Unwell Women by Elinor Cleghorn review – battle for the female body

The shocking mistreatment of women by the medical establishment is laid bare in a compelling social history

During the recent anxieties about the AstraZeneca Covid vaccine and its possible link to blood clots, many women felt obliged to point out, on social media and in the press, that the risk of fatal thrombosis was significantly higher from using hormonal contraception, and yet this continues to be prescribed to millions of women without anything like the level of concern or scrutiny that the vaccine has received. The potential danger of a medication that only affects women is less of a headline-grabber, it seems. In fact, when the pill was first licensed in the US in 1960 it contained more than three times the levels of synthetic hormones than the modern version, and the side-effects – including fatal pulmonary embolisms and thrombosis – were deliberately downplayed. It took a sustained grassroots campaign by women’s groups to bring the issue to the attention of a congressional hearing in 1970. “From the beginning, the pill was couched as a way for women to take control of their bodies and fertility,” writes cultural historian Elinor Cleghorn in her debut book, Unwell Women. “But this also means that the costs – physical and mental – remain women’s burdens.”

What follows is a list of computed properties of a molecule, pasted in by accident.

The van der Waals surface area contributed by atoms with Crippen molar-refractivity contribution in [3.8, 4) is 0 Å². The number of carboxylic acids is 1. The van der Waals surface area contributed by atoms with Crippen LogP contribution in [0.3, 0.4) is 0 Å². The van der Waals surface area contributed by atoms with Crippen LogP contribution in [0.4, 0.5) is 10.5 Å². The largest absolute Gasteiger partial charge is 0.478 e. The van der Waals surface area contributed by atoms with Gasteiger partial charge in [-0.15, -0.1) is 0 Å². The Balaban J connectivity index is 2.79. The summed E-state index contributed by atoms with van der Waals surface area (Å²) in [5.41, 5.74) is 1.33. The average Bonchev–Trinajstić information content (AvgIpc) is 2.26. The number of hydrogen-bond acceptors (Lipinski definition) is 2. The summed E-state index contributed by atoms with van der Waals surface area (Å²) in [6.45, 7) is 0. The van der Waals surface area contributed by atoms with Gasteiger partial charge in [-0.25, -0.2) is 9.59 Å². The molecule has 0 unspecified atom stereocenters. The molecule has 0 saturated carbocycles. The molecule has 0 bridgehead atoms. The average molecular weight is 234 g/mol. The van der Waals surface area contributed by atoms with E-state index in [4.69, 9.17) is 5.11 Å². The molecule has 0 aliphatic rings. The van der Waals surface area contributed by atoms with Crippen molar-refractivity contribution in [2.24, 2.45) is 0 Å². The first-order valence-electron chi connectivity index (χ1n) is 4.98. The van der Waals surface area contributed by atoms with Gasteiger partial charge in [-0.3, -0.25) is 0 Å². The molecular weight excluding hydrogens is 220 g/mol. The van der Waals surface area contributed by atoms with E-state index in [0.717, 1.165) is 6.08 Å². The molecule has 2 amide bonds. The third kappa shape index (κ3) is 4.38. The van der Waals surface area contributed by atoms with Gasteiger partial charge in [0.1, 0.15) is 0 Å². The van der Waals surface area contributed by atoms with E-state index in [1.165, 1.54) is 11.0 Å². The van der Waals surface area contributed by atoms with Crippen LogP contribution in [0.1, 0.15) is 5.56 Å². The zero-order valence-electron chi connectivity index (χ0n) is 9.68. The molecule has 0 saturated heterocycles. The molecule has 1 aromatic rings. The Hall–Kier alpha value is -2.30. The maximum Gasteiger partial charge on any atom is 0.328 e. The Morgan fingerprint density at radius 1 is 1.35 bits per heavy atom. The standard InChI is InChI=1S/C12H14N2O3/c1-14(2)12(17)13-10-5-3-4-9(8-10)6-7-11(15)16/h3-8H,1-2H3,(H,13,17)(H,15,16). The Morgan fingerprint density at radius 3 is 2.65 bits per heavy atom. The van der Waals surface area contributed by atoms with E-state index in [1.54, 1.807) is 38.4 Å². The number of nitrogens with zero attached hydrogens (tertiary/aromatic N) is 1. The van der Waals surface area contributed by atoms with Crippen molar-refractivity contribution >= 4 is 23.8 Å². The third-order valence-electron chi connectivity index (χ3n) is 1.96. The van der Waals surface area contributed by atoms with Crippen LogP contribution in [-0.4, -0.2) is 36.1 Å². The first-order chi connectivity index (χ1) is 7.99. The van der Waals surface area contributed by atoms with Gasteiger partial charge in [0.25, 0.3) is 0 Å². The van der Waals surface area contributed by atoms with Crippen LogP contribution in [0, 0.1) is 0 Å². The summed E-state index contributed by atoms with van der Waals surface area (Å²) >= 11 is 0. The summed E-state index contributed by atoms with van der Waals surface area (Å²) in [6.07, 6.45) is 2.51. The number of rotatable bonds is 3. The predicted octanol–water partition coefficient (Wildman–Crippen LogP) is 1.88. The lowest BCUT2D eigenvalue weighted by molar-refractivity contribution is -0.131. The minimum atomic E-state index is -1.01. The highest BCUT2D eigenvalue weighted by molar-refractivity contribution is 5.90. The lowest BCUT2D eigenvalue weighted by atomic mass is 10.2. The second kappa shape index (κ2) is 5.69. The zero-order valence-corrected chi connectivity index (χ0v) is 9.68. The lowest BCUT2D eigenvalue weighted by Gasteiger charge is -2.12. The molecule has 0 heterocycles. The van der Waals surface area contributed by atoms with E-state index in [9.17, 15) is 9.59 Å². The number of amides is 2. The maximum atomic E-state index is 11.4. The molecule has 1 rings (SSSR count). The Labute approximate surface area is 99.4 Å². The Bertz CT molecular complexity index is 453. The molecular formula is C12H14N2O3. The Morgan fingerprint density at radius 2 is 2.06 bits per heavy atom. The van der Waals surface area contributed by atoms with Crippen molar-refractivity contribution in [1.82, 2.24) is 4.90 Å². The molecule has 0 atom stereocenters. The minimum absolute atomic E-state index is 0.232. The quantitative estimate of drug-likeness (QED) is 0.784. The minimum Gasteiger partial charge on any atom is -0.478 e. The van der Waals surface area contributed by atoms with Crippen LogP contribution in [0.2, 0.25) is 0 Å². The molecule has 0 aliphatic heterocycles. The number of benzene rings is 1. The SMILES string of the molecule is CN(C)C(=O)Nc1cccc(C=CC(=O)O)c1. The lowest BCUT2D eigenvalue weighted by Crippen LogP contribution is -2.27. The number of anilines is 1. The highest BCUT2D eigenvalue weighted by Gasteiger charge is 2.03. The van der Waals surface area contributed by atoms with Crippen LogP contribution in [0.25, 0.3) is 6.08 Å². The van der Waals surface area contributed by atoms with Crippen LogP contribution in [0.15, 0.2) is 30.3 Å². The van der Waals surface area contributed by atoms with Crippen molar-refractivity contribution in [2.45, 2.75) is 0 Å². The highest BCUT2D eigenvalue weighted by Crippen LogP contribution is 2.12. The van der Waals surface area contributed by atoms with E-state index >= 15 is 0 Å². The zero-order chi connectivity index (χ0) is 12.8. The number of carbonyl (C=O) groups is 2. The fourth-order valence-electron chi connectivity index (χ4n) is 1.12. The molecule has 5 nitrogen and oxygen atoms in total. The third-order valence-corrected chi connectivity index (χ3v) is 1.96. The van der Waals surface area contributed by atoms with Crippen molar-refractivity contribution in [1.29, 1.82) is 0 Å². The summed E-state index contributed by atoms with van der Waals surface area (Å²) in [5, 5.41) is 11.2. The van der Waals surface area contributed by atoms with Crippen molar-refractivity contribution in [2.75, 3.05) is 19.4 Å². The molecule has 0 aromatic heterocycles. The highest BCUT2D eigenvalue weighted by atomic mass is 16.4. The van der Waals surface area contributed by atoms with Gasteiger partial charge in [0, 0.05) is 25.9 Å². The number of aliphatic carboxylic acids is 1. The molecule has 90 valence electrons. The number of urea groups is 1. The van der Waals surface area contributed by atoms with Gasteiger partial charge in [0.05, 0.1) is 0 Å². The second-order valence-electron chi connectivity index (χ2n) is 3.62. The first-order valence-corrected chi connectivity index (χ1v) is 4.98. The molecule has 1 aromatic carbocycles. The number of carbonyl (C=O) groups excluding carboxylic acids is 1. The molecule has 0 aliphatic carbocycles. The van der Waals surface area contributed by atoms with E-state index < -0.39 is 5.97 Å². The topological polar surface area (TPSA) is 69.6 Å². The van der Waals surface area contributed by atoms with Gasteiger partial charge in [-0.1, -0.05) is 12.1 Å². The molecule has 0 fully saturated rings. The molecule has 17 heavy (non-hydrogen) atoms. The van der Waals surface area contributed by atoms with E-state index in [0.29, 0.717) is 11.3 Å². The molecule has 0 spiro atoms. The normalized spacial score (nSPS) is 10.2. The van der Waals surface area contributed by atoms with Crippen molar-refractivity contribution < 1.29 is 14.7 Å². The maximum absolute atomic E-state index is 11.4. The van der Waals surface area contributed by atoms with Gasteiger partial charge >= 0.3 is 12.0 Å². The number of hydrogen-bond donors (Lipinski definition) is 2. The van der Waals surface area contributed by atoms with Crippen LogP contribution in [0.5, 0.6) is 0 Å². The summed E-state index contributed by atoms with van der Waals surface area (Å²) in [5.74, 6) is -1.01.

The history of the pill is just one fascinating episode in this richly detailed, wide-ranging and enraging history of how conventional medicine has pathologised, dismissed and abused women from antiquity to the present. A male-dominated medical establishment, influenced by religious, cultural and political ideas about women’s bodies – particularly with regard to sexuality and reproduction – has inflicted immeasurable suffering on women and girls, often with a sense of righteous zeal. Some of the cases Cleghorn unearths could come straight from The Handmaid’s Tale. There’s the 19th-century London surgeon Isaac Baker Brown, an avid proponent of clitoridectomy to cure the hysteric and nervous disorders thought to be brought about by excessive masturbation in young middle-class women. Or the American neurologists Walter Freeman and James Watts, who pioneered the craze for lobotomies in the 1930s and 40s – by 1942, 75% of their patients were women. “In an era when a mentally healthy woman was a serene wife and mother, almost any behaviour or emotion that disrupted domestic harmony could be interpreted as justification for a lobotomy.”

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